August 23rd, 2010 GPS tracking, cell-network tracking, immobilizers, and secure key fobs are all common these days, but what if you were to roll all of the anti-theft technology available on the market into a single car? Would it be possible to theft-proof it? This infographic attempts to answer that question. The proposed "theft proof" car packs in everything but the cops themselves. Combining GPS tracking, GSM cellular remote fuel cutoff and communication, biometric secure ignition tech, a keyless alarm system, a passive immobilizer, ultrasonic interior monitoring, and a radio-frequency transmitter to signal the car's location to police, the "theft proof" car certainly looks very, very had to steal at the least. There are banks that would be easier to rob and get away from. In addition to the high-tech proposal, the infographic contains some key stats about car theft in the U.S., so spend a few minutes and figure out if it's worth the trouble to make your car a mobile anti-theft command center. Then let us know what you think in the comments below. Follow the jump below to see the full infographic. Research by Home Security.net [Home Security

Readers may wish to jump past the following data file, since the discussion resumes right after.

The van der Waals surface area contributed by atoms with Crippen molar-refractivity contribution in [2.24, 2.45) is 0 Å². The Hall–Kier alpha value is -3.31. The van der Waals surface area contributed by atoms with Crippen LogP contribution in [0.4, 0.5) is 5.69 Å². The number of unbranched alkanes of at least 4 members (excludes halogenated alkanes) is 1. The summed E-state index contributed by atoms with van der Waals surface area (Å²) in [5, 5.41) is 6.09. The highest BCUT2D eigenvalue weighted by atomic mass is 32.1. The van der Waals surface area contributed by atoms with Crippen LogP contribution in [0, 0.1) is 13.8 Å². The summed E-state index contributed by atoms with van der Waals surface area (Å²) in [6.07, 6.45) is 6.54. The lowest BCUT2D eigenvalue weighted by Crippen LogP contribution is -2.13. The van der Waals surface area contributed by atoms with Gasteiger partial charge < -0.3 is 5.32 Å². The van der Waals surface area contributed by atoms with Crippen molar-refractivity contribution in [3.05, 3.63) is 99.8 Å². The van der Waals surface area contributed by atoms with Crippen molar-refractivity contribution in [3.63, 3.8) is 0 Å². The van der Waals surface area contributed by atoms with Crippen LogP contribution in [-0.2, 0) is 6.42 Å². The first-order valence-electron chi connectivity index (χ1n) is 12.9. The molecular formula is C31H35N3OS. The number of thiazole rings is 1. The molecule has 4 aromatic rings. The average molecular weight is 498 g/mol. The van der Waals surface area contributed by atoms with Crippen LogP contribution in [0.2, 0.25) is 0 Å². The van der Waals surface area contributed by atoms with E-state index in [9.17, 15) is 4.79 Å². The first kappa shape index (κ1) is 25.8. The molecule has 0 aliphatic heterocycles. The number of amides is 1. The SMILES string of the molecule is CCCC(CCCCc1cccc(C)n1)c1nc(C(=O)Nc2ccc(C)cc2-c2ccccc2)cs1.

Source: MotorAuthority.com

'Theft proof' car graphic

'Theft proof' car graphic

Enlarge Photo

GPS tracking, cell-network tracking, immobilizers, and secure key fobs are all common these days, but what if you were to roll all of the anti-theft technology available on the market into a single car? Would it be possible to theft-proof it? This infographic attempts to answer that question.